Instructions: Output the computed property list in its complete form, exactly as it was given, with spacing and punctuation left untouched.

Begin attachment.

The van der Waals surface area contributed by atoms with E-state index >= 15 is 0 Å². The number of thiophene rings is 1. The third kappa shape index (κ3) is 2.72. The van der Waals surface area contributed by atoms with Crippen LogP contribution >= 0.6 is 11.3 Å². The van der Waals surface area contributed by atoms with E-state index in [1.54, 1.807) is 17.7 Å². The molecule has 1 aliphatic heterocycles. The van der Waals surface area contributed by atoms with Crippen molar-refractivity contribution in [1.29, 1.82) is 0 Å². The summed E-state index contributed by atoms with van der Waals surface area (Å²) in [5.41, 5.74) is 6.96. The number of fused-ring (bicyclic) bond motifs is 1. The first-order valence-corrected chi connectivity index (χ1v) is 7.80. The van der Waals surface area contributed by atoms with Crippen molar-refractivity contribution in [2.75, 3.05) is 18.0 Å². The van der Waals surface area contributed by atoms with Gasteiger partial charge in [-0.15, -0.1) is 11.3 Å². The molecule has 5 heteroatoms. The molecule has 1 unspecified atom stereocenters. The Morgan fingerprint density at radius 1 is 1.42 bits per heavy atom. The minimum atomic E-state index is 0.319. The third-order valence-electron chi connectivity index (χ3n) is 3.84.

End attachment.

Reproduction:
The van der Waals surface area contributed by atoms with E-state index >= 15 is 0 Å². The number of thiophene rings is 1. The third kappa shape index (κ3) is 2.72. The van der Waals surface area contributed by atoms with Crippen LogP contribution >= 0.6 is 11.3 Å². The van der Waals surface area contributed by atoms with E-state index in [1.54, 1.807) is 17.7 Å². The molecule has 1 aliphatic heterocycles. The van der Waals surface area contributed by atoms with Crippen molar-refractivity contribution in [1.29, 1.82) is 0 Å². The summed E-state index contributed by atoms with van der Waals surface area (Å²) in [5.41, 5.74) is 6.96. The number of fused-ring (bicyclic) bond motifs is 1. The first-order valence-corrected chi connectivity index (χ1v) is 7.80. The van der Waals surface area contributed by atoms with Crippen molar-refractivity contribution in [2.75, 3.05) is 18.0 Å². The van der Waals surface area contributed by atoms with Gasteiger partial charge in [-0.15, -0.1) is 11.3 Å². The molecule has 5 heteroatoms. The molecule has 1 unspecified atom stereocenters. The Morgan fingerprint density at radius 1 is 1.42 bits per heavy atom. The minimum atomic E-state index is 0.319. The third-order valence-electron chi connectivity index (χ3n) is 3.84.